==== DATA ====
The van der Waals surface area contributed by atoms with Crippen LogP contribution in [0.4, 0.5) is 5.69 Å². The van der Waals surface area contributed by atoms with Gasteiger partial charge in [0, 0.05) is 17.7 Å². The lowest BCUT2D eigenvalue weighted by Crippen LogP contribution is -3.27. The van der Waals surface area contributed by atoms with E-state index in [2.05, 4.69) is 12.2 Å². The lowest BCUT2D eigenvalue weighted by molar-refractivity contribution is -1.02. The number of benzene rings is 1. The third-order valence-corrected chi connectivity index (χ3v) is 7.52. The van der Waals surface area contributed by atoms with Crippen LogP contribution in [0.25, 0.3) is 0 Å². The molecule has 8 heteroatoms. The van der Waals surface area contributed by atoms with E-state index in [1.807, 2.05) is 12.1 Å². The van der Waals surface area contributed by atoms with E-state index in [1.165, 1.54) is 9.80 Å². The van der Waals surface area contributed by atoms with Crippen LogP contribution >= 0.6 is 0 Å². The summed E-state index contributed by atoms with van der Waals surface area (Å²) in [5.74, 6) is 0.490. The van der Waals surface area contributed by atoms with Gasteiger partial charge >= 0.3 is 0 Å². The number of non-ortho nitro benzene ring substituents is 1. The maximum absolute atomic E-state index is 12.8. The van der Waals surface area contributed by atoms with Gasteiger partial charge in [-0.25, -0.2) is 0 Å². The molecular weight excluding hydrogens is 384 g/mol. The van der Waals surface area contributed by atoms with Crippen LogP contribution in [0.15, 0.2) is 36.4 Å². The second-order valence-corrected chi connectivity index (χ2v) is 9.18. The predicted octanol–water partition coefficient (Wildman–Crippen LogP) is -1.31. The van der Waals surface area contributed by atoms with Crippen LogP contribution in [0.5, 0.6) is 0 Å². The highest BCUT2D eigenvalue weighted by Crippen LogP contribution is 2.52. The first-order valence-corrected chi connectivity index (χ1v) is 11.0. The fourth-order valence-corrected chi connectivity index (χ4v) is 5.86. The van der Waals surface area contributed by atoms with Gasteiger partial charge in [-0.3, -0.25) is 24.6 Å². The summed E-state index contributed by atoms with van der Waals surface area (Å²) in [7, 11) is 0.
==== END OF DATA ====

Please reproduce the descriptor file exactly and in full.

The van der Waals surface area contributed by atoms with Crippen LogP contribution in [0.4, 0.5) is 5.69 Å². The van der Waals surface area contributed by atoms with Gasteiger partial charge in [0, 0.05) is 17.7 Å². The lowest BCUT2D eigenvalue weighted by Crippen LogP contribution is -3.27. The van der Waals surface area contributed by atoms with E-state index in [2.05, 4.69) is 12.2 Å². The lowest BCUT2D eigenvalue weighted by molar-refractivity contribution is -1.02. The number of benzene rings is 1. The third-order valence-corrected chi connectivity index (χ3v) is 7.52. The van der Waals surface area contributed by atoms with Crippen LogP contribution in [0.25, 0.3) is 0 Å². The molecule has 8 heteroatoms. The van der Waals surface area contributed by atoms with E-state index in [1.807, 2.05) is 12.1 Å². The van der Waals surface area contributed by atoms with E-state index in [1.165, 1.54) is 9.80 Å². The van der Waals surface area contributed by atoms with Crippen LogP contribution >= 0.6 is 0 Å². The summed E-state index contributed by atoms with van der Waals surface area (Å²) in [5.74, 6) is 0.490. The van der Waals surface area contributed by atoms with Gasteiger partial charge >= 0.3 is 0 Å². The number of non-ortho nitro benzene ring substituents is 1. The maximum absolute atomic E-state index is 12.8. The van der Waals surface area contributed by atoms with Gasteiger partial charge in [-0.25, -0.2) is 0 Å². The molecular weight excluding hydrogens is 384 g/mol. The van der Waals surface area contributed by atoms with Crippen LogP contribution in [0.15, 0.2) is 36.4 Å². The second-order valence-corrected chi connectivity index (χ2v) is 9.18. The predicted octanol–water partition coefficient (Wildman–Crippen LogP) is -1.31. The van der Waals surface area contributed by atoms with Crippen LogP contribution in [0.5, 0.6) is 0 Å². The highest BCUT2D eigenvalue weighted by Crippen LogP contribution is 2.52. The first-order valence-corrected chi connectivity index (χ1v) is 11.0. The fourth-order valence-corrected chi connectivity index (χ4v) is 5.86. The van der Waals surface area contributed by atoms with Gasteiger partial charge in [-0.3, -0.25) is 24.6 Å². The summed E-state index contributed by atoms with van der Waals surface area (Å²) in [7, 11) is 0.